Legendary physicist Albert Einstein was widely regarded as a humanitarian who always outspokenly tried to denounce the discrimination against African-Americans. But now, a journal kept by Albert Einstein throughout his travels during his journey to the Far East between October 1922 and March 1923 has revealed his xenophobic and racist attitude which stands literally in contrast to the physicist's known legacy.
The travel diary published by the Princeton University Press talked about Einstein's racist attitude, especially towards the people in China. In the travel diary, Einstein wrote that Chinese people are ''industrious and filthy.''
The University has revealed that the private writings of the Nobel Prize winner shed light on Einstein's stereotyping of members of various nations and raise questions about the scientists' attitude toward races.
In his writing, Einstein used several derogatory words against the Chinese people and described the Asian country ''a peculiar herd-like nation.'' Even he wrote that Chinese children are ''spiritless and look obtuse. It would be a pity if these Chinese supplant all other races. For the likes of us, the mere thought is unspeakably dreary."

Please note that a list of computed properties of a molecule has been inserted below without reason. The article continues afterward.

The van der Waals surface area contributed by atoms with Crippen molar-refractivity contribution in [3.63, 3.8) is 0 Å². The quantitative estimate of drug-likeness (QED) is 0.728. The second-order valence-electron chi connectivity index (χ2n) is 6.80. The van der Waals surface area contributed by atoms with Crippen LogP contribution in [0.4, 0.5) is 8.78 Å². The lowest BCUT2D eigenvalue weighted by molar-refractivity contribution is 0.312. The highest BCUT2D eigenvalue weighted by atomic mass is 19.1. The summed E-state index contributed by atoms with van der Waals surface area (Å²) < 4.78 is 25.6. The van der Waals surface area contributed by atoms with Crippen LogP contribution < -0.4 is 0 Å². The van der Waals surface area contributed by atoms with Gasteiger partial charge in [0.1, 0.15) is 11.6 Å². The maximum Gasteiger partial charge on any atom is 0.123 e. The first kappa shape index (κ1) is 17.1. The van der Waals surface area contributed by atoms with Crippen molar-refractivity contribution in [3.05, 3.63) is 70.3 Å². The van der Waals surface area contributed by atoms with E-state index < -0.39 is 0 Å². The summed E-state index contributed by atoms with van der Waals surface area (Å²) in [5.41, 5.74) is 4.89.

In another instance, Einstein described people in an Egyptian port as ''bandit-like filthy Levantines.''
"I think a lot of comments strike us as pretty unpleasant – what he says about the Chinese in particular. They're kind of in contrast to the public image of the great humanitarian icon. I think it's quite a shock to read those and contrast them with his more public statements. They're a more off guard, he didn't intend them for publication," told Ze'ev Rosenkranz, senior editor and assistant director of the Einstein Papers Project at the California Institute of Technology to The Guardian.
In his preface to the 'Travel Diaries of Albert Einstein', Ze'ev Rosenkranz raised the doubt on how a humanitarian author like Einstein could write such passages in his travel diary. However, Rosenkranz made it clear that Einstein was a complex figure who described the Chinese positively in many previous writings.